Good Friday was on March the 25th.  We dressed very modestly.  I wore a long black skirt, a black blouse and a black jacket.  When we arrived the men were all standing by the barn talking.  They wore blue shirts with their black suits.  The women and children were already in the house.  The service was very long.  Many times we would go to our knees for silent prayers.  They sung all of their songs without musical instruments.  The language was Pennsylvannia Dutch German.  The preacher did preach his sermon in English so that we could understand.  I thought that was very nice of him.

Rebecca and Jake planned to ride into town that afternoon to take their taxes to our daughter who is a Certified Pulic Accountant.  We begged them to come by our house after they got finished at Sandy’s office. Maria didn’t want to miss the possibility of their visiting our home.  Thus, she came into town and went straight to Sandy’s office to wait for Rebecca and Jake. Likewsie, I went to Sandy’s office.  The children were having a great time exploring all of Sandy’s pencils, pens and markers.  Finally, Jake and Rebecca agreed to visit our home.  I asked if I could ride in their buggy with them.  So we drove through town.  I was full of elation as we made the journey to our home.

When we arrived home–I served everyone ice cream.  Rebecca wanted me to play some hymns on my piano.  They don’t use musical instruments at all—but Rebecca had gone to public school for several years as a child and remembered the pianos.  Jake nodded that I could play some hymns.  It was a brief but wonderful visit.  Instead of heading home–they were going to visit another community of Mennonites for the weekend.

Good Friday had been a lovely day from start to finish.  As Spring progressed–I continued to visit Jake and Rebecca each week.  My final episode will be about how Rebecca taught me  how to can vegetables.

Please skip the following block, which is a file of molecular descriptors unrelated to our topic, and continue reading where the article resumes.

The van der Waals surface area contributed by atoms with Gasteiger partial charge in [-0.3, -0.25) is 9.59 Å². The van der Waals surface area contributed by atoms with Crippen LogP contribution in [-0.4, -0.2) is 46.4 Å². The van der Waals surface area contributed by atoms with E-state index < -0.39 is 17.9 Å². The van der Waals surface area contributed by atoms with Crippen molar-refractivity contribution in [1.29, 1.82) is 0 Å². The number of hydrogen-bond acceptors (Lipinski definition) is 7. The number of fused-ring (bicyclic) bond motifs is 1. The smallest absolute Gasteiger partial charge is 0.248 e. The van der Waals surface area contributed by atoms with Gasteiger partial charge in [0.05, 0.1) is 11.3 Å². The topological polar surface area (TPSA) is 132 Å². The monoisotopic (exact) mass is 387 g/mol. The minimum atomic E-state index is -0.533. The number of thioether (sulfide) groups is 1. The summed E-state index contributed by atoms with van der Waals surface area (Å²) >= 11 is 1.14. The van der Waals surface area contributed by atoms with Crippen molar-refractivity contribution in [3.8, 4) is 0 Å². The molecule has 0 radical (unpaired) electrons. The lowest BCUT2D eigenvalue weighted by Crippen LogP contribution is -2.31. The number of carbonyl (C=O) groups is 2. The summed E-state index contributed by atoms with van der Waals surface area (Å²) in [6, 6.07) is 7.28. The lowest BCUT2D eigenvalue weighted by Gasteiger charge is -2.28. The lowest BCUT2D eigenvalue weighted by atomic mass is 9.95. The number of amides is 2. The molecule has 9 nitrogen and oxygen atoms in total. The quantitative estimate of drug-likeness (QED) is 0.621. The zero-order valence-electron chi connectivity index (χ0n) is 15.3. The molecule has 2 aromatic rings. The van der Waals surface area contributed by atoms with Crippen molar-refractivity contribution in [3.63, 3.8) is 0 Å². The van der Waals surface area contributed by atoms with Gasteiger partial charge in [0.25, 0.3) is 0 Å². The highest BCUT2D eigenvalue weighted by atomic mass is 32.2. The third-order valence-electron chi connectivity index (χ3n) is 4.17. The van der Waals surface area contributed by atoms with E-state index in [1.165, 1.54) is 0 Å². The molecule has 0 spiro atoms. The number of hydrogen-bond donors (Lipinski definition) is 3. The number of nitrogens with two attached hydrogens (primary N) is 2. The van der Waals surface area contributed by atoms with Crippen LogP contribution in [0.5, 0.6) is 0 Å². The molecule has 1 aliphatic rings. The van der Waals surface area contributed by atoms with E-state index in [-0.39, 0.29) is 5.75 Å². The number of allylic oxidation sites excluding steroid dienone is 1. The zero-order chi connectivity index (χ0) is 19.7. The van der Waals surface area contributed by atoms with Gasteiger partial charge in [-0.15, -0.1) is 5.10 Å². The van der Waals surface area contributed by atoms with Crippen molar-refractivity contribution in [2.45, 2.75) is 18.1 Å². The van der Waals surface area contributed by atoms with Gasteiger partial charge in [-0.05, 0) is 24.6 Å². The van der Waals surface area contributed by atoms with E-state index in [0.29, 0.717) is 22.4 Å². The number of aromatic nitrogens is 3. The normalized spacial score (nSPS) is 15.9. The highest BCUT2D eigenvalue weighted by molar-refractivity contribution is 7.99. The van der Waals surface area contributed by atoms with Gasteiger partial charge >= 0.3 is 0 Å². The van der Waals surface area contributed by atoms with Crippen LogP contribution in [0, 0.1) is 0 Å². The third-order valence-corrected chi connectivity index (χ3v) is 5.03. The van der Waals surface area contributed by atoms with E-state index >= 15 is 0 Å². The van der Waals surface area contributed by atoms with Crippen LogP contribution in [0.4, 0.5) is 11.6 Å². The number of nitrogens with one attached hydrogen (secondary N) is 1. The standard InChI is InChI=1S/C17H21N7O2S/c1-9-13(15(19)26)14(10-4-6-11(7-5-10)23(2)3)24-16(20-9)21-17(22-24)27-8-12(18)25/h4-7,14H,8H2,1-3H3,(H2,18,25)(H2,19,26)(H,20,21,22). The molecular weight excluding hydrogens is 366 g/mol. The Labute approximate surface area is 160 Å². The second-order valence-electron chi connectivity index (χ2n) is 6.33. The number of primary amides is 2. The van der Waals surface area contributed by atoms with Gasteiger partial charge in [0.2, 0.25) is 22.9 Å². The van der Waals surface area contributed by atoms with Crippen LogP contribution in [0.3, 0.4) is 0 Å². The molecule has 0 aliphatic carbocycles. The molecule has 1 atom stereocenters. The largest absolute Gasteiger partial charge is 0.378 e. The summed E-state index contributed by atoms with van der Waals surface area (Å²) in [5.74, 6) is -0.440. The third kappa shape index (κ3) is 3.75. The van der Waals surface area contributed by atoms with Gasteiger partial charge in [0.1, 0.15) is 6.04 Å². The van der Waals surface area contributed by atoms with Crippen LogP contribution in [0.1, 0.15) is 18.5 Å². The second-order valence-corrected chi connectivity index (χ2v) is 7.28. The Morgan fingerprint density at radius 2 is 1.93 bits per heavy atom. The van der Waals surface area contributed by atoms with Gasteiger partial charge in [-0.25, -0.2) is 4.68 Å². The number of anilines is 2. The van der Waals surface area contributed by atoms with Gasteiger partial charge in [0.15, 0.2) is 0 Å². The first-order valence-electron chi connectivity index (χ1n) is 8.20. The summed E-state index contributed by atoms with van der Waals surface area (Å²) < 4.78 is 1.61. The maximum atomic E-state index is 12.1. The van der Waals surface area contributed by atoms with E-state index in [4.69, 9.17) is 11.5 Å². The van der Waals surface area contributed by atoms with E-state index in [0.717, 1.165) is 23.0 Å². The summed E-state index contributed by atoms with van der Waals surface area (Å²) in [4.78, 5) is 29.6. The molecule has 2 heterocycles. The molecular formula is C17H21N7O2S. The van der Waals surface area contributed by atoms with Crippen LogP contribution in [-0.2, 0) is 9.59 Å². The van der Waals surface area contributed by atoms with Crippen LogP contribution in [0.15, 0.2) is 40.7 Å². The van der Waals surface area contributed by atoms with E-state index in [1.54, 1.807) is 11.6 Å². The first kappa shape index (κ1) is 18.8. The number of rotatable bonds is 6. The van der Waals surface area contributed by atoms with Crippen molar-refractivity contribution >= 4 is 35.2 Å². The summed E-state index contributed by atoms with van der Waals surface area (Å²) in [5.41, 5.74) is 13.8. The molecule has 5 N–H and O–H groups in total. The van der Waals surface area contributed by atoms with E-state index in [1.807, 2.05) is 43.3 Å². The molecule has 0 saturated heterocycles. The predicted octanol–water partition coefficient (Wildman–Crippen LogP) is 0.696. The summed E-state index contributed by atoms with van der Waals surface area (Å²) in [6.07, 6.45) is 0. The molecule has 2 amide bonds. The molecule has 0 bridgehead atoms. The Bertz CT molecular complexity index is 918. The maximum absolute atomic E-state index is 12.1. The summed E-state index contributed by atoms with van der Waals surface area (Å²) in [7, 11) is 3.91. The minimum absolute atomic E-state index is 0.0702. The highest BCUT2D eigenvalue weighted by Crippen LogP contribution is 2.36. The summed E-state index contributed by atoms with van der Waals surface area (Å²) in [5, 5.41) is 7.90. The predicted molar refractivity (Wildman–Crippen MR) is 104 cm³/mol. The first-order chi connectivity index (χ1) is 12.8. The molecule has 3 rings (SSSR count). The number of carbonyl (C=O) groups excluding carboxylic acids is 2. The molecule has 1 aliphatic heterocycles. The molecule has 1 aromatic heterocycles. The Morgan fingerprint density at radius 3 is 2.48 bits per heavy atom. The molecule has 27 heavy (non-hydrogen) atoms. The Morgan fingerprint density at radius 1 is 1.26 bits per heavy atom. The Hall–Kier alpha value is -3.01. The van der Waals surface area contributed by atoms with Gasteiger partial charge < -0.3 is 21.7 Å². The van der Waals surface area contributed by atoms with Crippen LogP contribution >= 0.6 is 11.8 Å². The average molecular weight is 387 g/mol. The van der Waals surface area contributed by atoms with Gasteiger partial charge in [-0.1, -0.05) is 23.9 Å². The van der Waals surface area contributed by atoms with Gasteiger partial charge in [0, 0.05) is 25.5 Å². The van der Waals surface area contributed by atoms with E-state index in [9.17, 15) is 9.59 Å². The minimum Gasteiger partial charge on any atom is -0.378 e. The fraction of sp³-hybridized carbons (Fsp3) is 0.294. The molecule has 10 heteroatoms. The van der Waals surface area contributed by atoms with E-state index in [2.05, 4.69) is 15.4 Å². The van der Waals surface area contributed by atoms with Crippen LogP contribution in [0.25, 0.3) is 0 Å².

God bless each of you!




4 responses

27 01 2008
Brent WC

I wondered if you or your neighbor got some free fertilizer from the horses for your gardens in 2005?

I’m a little envious of your buggy rides around the countryside and right through Hopkinsville.

I also wonder how the City has adapted to this kind of traffic. There is definitely something to be said for their stubborn refusal to take up motor vehichles. This is the second week of the National Western Stock Show in Denver, something these people would probably deeply apprecaite. The show is held for two weeks each January with a rodeo and has been for over a hundred years now.

27 01 2008

Yes, those buggy rides were fun–especially the one through our town. There are so many horses and buggies in town now. It is a regular event. Indeed, I imagine they would love the horse show.


20 09 2009
Pat Bromley

I am absolutely enjoying reading this blog. I wish I had more time today. I am too truly fastinated with the Mennonite Communities and the Amish. I have had much contact with them here in Tennessee. Keep the posts coming.

21 09 2009

Dear Pat,
I’m glad you enjoyed my Mennnonite series. We have much going on in our family and I’ve not taken the time to write much lately. I hope you will continue to browse my archives. Hopefully our 3rd grandson will be born tomorrow the 22nd of September. After our little one arrives, I hope to get back to writing on my blog.